On Monday January 3rd, Neil Reynolds urged readers of his Globe and Mail column to “Go forth, multiply and fill the provinces”. He was refuting the claim by biological anthropologist Helen Fisher that, “We have too many people on this planet.” Her claim is obviously not true, he asserted, because Canada has room for more. He then proceeded to demonstrate mathematically that all we need of the planet to house, water and feed the world’s population at the moment is the area of the United States – an exercise he himself admitted was silly, except that he felt sure it illuminated the fact that “Earth can sustain more people.”
Mr. Reynolds’ reasoning is weakened by a blindspot. His mindset is that of a factory supervisor, overlooking his facility and concluding that production can be increased. It is a mindset that was birthed by the Industrial Revolution, and is dangerously misapplied to our planet. The earth is not a factory, with well-fed humans as its product. The earth is an ecosystem that relies on diversity, and sustains itself according to a set of principles that humans currently violate at every turn.
I would like to present a contrasting claim: there is no major crisis we face as a species that does not trace back, in whole or in part, to the weight of humanity under which our planet is groaning. And central to that problem is the trait that most distinguishes us from other animals: we are an incendiary species. Quite simply, we control fire. Not only do we control it – we can barely live without it, as Richard Wrangham demonstrated in his book, Catching Fire. To live, we burn the planet. We burn it to cook our food, we burn it to keep ourselves warm, we burn it in engines to move ourselves about. We burn the planet ceaselessly: we do it to transform fire into electricity, for instance, which we use to make our clothes and furniture and newspapers. We burn it to melt its minerals to refine them for our use, often in making machines that burn more of it to run.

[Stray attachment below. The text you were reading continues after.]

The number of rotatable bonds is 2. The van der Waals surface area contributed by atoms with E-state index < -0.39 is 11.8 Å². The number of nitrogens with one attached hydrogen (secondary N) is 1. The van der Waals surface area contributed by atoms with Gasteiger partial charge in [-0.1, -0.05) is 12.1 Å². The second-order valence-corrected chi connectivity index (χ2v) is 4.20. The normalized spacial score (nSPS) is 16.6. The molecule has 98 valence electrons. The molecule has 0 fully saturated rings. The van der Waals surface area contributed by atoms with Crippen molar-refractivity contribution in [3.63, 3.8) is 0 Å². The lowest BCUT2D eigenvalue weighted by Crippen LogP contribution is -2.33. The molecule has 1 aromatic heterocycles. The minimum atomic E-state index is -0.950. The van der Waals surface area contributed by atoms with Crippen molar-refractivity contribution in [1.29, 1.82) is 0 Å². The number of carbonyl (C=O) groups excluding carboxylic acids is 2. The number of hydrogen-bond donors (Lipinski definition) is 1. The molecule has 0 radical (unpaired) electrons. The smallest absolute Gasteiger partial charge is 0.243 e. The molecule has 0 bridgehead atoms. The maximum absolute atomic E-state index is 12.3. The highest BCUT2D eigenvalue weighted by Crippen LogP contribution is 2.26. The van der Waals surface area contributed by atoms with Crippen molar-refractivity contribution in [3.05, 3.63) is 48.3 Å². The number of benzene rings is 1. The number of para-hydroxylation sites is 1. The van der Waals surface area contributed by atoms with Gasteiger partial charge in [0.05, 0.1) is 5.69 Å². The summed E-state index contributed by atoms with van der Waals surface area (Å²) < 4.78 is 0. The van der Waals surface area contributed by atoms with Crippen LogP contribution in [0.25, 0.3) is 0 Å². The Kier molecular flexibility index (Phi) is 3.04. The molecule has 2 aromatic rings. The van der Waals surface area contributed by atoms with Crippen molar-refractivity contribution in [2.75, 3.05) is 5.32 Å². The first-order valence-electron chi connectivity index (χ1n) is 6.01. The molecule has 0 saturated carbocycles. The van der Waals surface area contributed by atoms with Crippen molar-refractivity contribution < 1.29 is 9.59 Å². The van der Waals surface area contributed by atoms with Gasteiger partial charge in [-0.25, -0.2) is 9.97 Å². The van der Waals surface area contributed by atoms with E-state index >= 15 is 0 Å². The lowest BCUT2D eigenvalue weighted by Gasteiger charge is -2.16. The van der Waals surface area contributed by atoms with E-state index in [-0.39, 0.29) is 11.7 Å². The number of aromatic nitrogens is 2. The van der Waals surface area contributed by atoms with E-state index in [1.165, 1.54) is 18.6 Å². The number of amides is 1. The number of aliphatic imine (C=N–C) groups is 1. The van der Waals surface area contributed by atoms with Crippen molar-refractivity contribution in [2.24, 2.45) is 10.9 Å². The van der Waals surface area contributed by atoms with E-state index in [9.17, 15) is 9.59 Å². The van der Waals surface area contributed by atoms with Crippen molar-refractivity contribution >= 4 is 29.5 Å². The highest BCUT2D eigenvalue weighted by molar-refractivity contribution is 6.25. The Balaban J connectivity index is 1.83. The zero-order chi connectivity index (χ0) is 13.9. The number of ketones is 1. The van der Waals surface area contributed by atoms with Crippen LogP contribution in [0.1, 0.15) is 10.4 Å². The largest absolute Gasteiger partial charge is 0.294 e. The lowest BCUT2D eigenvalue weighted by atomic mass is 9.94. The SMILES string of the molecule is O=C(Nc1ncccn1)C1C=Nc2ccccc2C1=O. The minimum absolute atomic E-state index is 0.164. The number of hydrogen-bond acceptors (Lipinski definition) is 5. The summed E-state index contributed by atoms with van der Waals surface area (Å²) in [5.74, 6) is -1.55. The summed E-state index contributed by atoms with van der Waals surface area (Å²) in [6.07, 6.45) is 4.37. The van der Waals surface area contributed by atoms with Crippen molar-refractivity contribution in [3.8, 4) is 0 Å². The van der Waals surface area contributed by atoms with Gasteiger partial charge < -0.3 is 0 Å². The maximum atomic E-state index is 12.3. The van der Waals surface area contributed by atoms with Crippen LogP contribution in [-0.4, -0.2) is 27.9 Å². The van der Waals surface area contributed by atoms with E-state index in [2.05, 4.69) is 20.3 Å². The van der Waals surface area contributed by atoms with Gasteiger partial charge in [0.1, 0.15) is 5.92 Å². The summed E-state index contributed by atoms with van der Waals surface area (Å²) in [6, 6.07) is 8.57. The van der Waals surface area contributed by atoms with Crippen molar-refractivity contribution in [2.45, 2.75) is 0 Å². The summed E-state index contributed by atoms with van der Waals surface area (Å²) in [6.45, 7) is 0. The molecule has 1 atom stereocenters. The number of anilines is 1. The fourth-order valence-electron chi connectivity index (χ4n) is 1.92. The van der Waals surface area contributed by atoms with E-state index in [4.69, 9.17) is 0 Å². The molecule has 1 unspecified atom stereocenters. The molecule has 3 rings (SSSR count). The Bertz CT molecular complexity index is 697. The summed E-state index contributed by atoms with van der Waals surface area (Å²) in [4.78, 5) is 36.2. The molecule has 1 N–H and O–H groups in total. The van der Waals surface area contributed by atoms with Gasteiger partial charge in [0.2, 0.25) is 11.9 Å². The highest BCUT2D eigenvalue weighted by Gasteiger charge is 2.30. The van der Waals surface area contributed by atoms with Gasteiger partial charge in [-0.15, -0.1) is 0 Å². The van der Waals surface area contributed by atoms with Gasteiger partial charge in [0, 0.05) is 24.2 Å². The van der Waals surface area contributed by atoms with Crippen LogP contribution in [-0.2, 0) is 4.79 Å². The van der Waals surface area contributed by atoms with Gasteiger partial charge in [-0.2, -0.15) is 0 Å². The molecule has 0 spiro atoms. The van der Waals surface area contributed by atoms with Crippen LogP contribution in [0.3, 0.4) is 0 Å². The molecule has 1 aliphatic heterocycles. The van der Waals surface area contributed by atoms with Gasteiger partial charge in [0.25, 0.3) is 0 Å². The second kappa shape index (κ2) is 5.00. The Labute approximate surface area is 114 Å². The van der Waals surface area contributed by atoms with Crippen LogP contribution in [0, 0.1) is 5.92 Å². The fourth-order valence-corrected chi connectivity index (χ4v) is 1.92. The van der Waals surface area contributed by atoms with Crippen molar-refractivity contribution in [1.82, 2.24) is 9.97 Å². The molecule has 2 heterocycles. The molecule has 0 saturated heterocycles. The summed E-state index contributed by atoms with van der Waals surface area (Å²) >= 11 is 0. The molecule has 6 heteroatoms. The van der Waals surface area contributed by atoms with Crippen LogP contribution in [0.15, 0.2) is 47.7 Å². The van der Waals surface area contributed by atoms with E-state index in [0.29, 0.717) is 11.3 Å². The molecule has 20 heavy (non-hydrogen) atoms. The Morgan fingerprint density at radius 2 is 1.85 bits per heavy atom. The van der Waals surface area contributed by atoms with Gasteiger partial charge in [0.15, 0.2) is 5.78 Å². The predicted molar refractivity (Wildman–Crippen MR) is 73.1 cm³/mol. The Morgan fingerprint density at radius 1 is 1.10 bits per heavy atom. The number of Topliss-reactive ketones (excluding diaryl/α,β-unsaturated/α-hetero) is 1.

We burn the planet as if it were limitless, and the leverage this burning grants us in harvesting the earth – the power it puts into our hands – is used by us with a sense of entitlement. What Prometheus offered as a sacrifice and a gift has goaded us into shortsighted arrogance. The burning enables us to harvest the seas with nets that scour them clean of life. And our burning fouls those seas – not just with the by-products of burning that also poison air, soil and fresh water, but also with a level of endless noise pollution that disrupts the migration and breeding patterns of their denizens.
On land, our burning ways have catastrophically disrupted the delicate web of diversity on which the balance of the earth’s living systems depends. We burn and clear-cut trees – the lungs of our planet – to create the rectilinear stamp of agribusiness, which celebrates monoculture and systematically destroys whatever intrudes upon it. Our willingness to treat the earth as a factory does nothing to alter the ageless principles that keep it healthy.
I remember reading about an activist who had worked hard over years to create an alternative to clear-cutting in the Amazon. He established a program whereby tribes over a vast area were encouraged to harvest the forest, and a distribution network was set up by which those gently-harvested products could be shipped out to the world. As he sat on the riverbank one day, watching a procession of his barges loaded with harvested nuts make its way downstream, he began to think of all the forest creatures that would have relied on those nuts, and all the animals that relied on those creatures, and all the trees that would never be seeded into new life, and realized that, despite his best intentions, he had helped to create another form of holocaust.
However you slice it – or harvest it – there are too many people on the planet. If we don’t relinquish the scourge of our entitlement and moderate the demands we make on it, Mother Nature herself will demonstrate the need to respect its limits. And that won’t be pretty.